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Reply #18


Response to SunSeeker (Reply #16)

Mon Oct 1, 2012, 01:04 AM

18. You and I may think it violates church-state separation, but currently its not illegal for churches

Last edited Mon Oct 1, 2012, 01:46 AM - Edit history (1)

with tax-exempt status to advocate for or against any political cause.

Yes, this is off-topic relative to the OP. I'm just alerting fellow DUers, that, according to IRS regulation and case law, churches may advocate for political causes, as long as they don't advocate for candidates or political parties.

If a church can't advocate for or against gay marriage, then what cause can they advocate for or against? I just don't see anything anywhere that laws defining marriage are somehow causes that churches may not advocate for or against, but that they can advocate for or against other causes without violating church-state separation.

Do you think the Minnesota Council For Nonprofits is wrong? http://minnesota.cbslocal.com/2012/09/13/good-question-are-churches-allowed-to-say-vote-yes-or-vote-no/

“If a church posts a political sign endorsing or opposing a political candidate they are in violation of their tax exempt status. What if they post a sign either for or against the proposed marriage amendment?” wrote Kristen Ryan from Minneapolis.

“These really are some of the big issues in society, the fact that institutions have an opinion is not surprising, and, in fact, it’s entirely allowed,” said Susie Brown, public policy director at Minnesota Council of Nonprofits. The council helps educate and train nonprofits about the laws that would govern their tax-exempt status.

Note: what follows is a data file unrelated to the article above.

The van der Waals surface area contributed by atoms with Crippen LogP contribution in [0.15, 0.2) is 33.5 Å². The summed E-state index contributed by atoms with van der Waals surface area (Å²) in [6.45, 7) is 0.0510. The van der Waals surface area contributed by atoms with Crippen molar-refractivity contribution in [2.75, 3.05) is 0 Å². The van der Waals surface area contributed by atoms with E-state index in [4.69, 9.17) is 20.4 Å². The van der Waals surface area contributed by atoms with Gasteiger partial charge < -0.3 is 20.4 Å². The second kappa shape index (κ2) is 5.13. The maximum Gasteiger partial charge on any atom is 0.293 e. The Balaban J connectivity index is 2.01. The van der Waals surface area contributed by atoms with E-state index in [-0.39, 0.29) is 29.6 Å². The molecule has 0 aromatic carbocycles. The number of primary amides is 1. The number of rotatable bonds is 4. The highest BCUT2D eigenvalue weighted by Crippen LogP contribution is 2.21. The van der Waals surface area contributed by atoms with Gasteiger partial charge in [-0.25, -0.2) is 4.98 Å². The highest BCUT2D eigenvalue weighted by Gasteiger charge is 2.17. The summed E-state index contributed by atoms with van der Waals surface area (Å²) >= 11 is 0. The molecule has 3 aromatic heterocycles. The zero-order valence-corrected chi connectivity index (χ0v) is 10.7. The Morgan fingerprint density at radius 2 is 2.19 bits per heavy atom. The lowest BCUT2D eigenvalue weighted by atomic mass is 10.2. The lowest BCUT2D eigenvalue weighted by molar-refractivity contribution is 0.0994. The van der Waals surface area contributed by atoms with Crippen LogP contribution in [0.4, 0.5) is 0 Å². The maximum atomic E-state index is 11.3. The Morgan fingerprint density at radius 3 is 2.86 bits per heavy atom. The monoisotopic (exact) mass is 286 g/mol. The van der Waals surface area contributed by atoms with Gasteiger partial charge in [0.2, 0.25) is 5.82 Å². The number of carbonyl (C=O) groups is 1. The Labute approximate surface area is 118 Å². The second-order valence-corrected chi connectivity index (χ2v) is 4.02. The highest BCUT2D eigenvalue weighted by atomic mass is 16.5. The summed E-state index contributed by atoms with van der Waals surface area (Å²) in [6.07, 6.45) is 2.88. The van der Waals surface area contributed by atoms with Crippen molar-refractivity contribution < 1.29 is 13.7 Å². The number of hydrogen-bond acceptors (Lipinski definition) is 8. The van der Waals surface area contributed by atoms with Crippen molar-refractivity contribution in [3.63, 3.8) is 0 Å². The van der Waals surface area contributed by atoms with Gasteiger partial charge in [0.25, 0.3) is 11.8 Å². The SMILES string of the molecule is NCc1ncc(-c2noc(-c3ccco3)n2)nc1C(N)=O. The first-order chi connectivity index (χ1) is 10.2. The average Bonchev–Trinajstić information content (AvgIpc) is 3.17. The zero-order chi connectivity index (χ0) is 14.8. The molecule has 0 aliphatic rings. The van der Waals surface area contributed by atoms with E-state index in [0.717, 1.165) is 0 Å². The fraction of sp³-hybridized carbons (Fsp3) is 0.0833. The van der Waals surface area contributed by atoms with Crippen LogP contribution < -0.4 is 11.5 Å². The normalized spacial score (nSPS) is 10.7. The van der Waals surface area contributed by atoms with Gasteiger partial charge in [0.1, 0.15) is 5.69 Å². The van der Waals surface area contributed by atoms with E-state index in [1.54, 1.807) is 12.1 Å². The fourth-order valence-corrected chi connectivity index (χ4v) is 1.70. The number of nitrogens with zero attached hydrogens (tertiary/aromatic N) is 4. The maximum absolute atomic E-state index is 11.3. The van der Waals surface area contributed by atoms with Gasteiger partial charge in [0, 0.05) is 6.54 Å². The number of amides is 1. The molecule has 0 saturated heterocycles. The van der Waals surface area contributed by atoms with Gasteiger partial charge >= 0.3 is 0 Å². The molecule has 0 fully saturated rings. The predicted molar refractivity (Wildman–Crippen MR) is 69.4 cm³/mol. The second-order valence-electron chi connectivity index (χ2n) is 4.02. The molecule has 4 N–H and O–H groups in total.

... The IRS allows churches to preach on the issues of the day, and they’re allowed to lobby on behalf of issues as well. They can puts signs up on church grounds and preach from the pulpit, without jeopardizing their nonprofit status.

“Institutions in the community, whether churches or nonprofits, have principles and values and a vision, and talking about policy positions in a way that’s aligned with that makes good sense,” Brown said.

So churches cannot post a “Vote for Obama” or “Vote For Romney” sign, but “Vote Yes” and “Vote No” signs are perfectly OK.


I may not like it, you may not like it, but it is not illegal at present. Some would argue that black churches were politicing advocating for civil rights and against voter photo ID and other modern-day Jim Crow laws are violating separation of church and state, and they may be right, but under current law it is not illegal. I was in a black church in an anti-voter-photo-ID presentation and rally about 3 weeks ago.

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Replies to this discussion thread
Arrow 19 replies Author Time Post
Kablooie Sep 2012 OP
TheDebbieDee Sep 2012 #1
DWinNJ Sep 2012 #2
tblue37 Sep 2012 #7
robinlynne Sep 2012 #17
allan01 Sep 2012 #3
SunSeeker Sep 2012 #4
msongs Sep 2012 #5
fearnobush Sep 2012 #6
progree Sep 2012 #8
SunSeeker Sep 2012 #12
progree Sep 2012 #14
SunSeeker Sep 2012 #16
LineLineLineLineLineLineNew Reply You and I may think it violates church-state separation, but currently its not illegal for churches
progree Oct 2012 #18
SemperEadem Sep 2012 #9
daybranch Sep 2012 #10
SemperEadem Oct 2012 #19
hrmjustin Sep 2012 #11
Luminous Animal Sep 2012 #13
progree Sep 2012 #15
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